SOMEONE ELSE’S WINDOWS: Misplaced fears

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MALAYBALAY CITY (MindaNews/12 April) – No matter how hard I did, I couldn’t find the flimsiest reason for the Philippine government to fret over the scheduled launching of North Korea’s Unha-3 long-range rocket that will bring a weather satellite into orbit and hype it as a security threat.

The rocket is unarmed, and that’s a clear-cut assurance it isn’t aimed against any imagined target, not even against either of its two nemeses, Japan or South Korea. If this is the case, why would the Philippines embroil itself in an issue in which it has no direct stakes?

The government was acting irresponsibly by spreading fears and treating the event as if a nuclear weapon was about to be launched.  Some elements of the media only added to the confusion by uncritically echoing Malacanang’s alarmist statements. Last night, I was aghast to know that a multi-awarded [kuno] broadcast journalist found it all right to feed her viewers with “news” that tended to portray that the rocket launch could wreak terrible havoc on us.

Now, aside from the need for the media to be sober and discreet in reporting events related to the rocket launch, let’s be candid about other things and not indulge in delusions.

The Philippines is a nobody when it comes to geopolitics. Whatever we say on North Korea’s plans won’t create a ripple in Pyongyang, although it will earn for President Aquino a pat on the back from President Obama with a complimentary “that’s my boy.”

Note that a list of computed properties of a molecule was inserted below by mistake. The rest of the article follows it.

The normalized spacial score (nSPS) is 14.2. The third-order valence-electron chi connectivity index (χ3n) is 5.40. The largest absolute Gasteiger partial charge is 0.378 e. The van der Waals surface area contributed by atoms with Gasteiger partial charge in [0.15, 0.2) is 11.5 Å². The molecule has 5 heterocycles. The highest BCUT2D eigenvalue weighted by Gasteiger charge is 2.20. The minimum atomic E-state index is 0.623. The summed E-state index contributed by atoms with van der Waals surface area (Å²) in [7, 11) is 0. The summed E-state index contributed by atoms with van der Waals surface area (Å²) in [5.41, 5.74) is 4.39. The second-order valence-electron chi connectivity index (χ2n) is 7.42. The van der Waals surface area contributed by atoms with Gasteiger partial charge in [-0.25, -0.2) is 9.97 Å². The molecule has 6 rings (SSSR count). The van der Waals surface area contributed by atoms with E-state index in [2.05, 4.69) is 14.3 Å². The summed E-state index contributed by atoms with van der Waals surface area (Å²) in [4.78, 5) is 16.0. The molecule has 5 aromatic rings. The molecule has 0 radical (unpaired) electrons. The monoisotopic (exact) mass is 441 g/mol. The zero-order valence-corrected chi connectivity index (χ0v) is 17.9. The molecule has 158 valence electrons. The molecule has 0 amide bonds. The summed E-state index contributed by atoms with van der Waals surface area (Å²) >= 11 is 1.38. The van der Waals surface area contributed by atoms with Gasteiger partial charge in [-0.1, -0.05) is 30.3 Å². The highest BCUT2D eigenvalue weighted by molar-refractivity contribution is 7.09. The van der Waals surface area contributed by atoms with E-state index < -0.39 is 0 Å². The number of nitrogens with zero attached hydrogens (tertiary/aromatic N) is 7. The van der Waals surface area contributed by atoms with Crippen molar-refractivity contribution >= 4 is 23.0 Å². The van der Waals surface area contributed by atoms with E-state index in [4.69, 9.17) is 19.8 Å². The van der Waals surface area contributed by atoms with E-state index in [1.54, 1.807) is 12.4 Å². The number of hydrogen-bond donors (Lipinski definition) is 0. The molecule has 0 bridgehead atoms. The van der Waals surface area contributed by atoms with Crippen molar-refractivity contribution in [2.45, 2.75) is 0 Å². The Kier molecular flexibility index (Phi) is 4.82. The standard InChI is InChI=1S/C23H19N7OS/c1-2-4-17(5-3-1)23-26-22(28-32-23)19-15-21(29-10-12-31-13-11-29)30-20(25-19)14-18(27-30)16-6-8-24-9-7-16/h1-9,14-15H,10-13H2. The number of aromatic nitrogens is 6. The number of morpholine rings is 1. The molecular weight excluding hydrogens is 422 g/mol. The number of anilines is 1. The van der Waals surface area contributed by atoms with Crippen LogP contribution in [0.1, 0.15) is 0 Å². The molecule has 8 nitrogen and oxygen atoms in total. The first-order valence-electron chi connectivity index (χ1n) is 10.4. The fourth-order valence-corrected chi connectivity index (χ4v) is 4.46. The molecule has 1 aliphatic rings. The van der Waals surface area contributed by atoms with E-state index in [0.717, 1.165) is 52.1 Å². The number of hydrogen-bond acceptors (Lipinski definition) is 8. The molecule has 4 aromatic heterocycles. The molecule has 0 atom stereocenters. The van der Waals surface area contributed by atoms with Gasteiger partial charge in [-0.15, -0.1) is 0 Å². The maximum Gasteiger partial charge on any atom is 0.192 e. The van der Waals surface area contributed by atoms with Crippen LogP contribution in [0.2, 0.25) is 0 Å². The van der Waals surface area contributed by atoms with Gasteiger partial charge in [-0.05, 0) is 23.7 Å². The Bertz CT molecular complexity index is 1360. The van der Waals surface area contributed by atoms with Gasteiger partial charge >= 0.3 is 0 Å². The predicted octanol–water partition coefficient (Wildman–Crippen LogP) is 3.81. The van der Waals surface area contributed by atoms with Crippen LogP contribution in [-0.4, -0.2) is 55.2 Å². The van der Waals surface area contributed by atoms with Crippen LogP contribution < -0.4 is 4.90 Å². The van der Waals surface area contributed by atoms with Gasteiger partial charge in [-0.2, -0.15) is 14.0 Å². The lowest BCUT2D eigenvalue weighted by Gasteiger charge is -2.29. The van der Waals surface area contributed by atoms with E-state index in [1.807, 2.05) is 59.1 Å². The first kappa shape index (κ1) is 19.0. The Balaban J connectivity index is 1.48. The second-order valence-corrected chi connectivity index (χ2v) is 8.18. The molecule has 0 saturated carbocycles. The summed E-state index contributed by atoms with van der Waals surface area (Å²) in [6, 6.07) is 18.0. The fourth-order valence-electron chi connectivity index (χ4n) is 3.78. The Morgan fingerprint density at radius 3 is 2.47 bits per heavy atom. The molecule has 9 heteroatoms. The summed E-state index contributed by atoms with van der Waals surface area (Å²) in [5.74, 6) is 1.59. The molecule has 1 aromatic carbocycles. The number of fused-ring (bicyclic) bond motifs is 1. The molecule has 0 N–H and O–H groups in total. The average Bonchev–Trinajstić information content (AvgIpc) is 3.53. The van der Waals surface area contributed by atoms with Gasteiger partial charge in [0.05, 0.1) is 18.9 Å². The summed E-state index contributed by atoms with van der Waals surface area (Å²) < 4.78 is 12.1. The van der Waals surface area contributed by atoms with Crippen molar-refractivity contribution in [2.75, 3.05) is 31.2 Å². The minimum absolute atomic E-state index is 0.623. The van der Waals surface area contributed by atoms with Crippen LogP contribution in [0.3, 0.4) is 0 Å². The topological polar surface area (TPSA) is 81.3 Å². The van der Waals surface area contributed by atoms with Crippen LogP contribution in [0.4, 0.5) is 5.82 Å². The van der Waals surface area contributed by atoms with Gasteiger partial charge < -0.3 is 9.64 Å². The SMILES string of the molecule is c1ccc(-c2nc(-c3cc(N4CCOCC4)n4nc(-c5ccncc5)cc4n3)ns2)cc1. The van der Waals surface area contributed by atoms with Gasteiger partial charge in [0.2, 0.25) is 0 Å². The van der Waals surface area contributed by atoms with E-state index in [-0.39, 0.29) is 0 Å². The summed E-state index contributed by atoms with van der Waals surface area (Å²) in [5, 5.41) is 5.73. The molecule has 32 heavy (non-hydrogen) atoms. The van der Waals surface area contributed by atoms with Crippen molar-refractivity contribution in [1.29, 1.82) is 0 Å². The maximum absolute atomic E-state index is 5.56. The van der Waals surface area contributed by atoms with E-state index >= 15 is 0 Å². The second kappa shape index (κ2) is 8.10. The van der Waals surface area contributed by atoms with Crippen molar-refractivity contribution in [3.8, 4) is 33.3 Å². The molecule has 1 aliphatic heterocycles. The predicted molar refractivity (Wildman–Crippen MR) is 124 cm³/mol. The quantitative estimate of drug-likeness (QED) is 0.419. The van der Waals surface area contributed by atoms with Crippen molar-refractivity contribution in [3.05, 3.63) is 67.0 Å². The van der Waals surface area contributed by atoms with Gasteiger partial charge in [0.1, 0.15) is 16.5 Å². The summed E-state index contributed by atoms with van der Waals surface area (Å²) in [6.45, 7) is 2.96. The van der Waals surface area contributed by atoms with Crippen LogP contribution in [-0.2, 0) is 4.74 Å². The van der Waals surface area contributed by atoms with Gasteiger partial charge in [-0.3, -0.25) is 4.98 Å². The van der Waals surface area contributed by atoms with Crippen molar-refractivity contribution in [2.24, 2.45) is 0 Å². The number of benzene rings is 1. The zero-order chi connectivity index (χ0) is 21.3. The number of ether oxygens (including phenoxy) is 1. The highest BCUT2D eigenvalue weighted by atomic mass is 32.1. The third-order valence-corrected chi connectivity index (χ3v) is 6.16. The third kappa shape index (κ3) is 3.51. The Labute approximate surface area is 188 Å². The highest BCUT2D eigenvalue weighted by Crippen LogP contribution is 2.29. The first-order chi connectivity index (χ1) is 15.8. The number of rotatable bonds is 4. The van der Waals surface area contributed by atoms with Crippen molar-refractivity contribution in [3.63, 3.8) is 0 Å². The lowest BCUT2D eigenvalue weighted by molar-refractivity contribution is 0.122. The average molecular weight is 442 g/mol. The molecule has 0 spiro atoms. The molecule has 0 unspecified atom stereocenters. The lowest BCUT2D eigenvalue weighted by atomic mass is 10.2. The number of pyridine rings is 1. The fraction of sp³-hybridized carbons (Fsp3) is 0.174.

We are a nobody when it comes to geopolitics. In fact, we can’t even assert our legal, historical right to Sabah in Northern Borneo.

Don’t brag about PNoy’s eagerness to defend the country’s sovereignty over the Kalayaan Group of islands in the disputed Spratlys. He is speaking from beneath the shadow of Capitol Hill, and presumes that the US military will automatically come to the rescue in case the tension in the West Philippine Sea escalates into a shooting war.

Disgusting indeed that the Philippines should find it in its best interest to embrace a confrontational stance toward China and North Korea only because we are banking on America’s equally aggressive brand of diplomacy as our insurance policy.

In short, our role in Asian geopolitics has not gone and could not go beyond that of being a comic, if nervous, elf standing on the shoulder of one of two mean giants out to destroy each other. (MindaViews is the opinion section of MindaNews. H. Marcos C. Mordeno writes mainly on the environment, human rights and politics. He can be reached at [email protected])

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